“We’ve done something like 32 eviction blockades since January of 2008,” he noted. “In the previous ten years, we’d done two or three. Eviction blockades are really hard things to do because there are all sorts of things that have to line up in order for them to take place. One thing is that the person has to be willing to fight right up to the end. Our experience with tenants was that, very often, they would say, ‘You know what, I think what the landlord did to me is really unjust, but I don’t want to go through all that. My children can’t take it. I’m going to move.'”
“With homeowners, in addition to a sense of injustice, they have a sense of connection to that space that’s very significant. They will fight to the last, especially given the fact that we often win. Ironically, there has been a gradual radicalization of the anti-eviction movement as it has focused more on fighting evictions against homeowners.”
“Our ability to use militant tactics has increased as the base has grown. That’s been an astounding thing, to see many of the folks who come into our meetings – which are huge – being voiceless and shy and unwilling to even say they are in foreclosure and ready to move out. A year later, they are getting arrested and writing articles in the newspaper about why they’re getting arrested.”
When I asked if he had national-level strategic insights for Occupy Our Homes, he focused on connecting direct action to a wider organizing strategy.
“Eviction blockades and building occupations should be seen as tactics that serve a strategy. It’s not the act of occupying a building that is radical. It is how it relates to development of a base that’s radical. What that means for the Occupy movement is that if you occupy a home with folks who aren’t from the neighborhood, that could be counterproductive – especially on class and racial dimensions. We are trying to make sure that both eviction blockades and building occupations are feeding into a base-building strategy, so that the people directly affected by this are the ones leading the campaigns.”
“Here in Boston, we have meetings of 100-plus people every Tuesday night, and there are new organizations cropping up – there are now eight in Massachusetts and one in Rhode Island. And those organizations are in a network. The organizers meet by phone or in person every week and do joint actions. They protest the same banks at the same time, or they go to each others’ rallies. We are developing a regional movement that we think can be replicated in other regions.”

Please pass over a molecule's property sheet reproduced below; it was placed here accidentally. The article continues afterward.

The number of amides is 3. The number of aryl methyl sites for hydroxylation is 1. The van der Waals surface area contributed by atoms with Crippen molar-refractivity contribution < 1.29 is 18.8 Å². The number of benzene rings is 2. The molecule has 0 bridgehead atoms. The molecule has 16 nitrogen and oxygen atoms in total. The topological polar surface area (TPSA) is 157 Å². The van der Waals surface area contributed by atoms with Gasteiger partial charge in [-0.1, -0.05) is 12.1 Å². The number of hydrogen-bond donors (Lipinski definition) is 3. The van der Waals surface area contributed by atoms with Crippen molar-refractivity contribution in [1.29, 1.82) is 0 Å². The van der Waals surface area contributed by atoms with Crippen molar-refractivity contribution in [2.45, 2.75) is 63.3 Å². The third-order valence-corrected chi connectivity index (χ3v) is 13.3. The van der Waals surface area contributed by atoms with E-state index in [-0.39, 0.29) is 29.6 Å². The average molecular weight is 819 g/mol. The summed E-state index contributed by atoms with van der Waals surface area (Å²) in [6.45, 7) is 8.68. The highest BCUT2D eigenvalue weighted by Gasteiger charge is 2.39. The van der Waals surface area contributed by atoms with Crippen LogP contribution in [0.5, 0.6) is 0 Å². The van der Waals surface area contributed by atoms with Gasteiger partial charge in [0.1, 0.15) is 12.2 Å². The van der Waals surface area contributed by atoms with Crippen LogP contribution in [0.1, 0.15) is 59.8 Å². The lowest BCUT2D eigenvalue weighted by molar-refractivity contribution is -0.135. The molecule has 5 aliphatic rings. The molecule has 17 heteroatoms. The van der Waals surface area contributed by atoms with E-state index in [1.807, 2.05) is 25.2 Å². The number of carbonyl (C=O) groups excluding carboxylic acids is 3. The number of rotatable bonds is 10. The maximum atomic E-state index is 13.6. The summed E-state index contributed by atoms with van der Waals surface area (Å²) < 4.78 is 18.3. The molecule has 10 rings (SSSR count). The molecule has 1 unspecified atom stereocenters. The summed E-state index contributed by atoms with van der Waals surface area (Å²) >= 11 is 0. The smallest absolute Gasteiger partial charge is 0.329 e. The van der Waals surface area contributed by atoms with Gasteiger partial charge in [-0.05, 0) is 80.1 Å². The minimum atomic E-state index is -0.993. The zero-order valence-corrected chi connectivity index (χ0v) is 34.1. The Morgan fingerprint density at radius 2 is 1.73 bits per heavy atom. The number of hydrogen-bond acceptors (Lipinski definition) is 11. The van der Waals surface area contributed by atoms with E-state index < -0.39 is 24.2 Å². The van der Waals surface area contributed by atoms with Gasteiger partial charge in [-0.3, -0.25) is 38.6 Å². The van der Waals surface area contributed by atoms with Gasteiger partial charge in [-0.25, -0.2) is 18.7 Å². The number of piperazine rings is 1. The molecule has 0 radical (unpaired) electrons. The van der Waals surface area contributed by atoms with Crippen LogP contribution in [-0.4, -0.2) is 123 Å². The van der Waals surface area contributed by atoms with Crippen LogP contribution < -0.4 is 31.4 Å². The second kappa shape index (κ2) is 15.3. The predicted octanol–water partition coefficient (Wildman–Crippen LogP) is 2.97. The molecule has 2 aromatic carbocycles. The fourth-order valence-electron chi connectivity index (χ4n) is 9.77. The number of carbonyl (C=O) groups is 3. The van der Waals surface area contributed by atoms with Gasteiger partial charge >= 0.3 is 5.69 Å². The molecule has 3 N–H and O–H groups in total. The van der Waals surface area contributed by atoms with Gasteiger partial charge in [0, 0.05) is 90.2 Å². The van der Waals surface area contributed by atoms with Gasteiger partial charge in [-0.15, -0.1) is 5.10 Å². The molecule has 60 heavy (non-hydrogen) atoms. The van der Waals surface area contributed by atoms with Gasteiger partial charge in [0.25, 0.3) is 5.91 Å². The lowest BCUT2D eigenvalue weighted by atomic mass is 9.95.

Finally, I asked what kind of outcome could result if this work were scaled up.
“There are so many people out there affected by this, One quarter of all loans are underwater right now. I heard recently that if you sum up the negative equity that people have around the country, there’s about $700 billion worth. Compare that to the current negotiations between the state attorney generals and the big banks around the robo-signing lawsuit [a class action concerning improper foreclosures]. The proposed settlement was that Bank of America, Wells Fargo and the others would do principal reduction to the tune of $20 billion – even though the total negative equity in the country is $700 billion! You get an idea from that of how far apart the tepid public proposals are from the crisis that’s out there.”
“To the degree that all those people with $700 billion in net negative equity start demanding principal reduction – start understanding that it’s their right and that they have power to get it – that would be a sea change. It has been a sea change in Boston. That’s why some banks, in a recent presentation, described Boston as ‘ground zero’ of the anti-foreclosure movement. We do two actions a week against the banks. That’s a drumbeat of activity that affects the whole culture of the area. It affects the courts; it affects the police; it affects the banks. If you had people all over the country resisting displacement and demanding their homes back at real value, it would be one of the largest radical movements the country has seen.”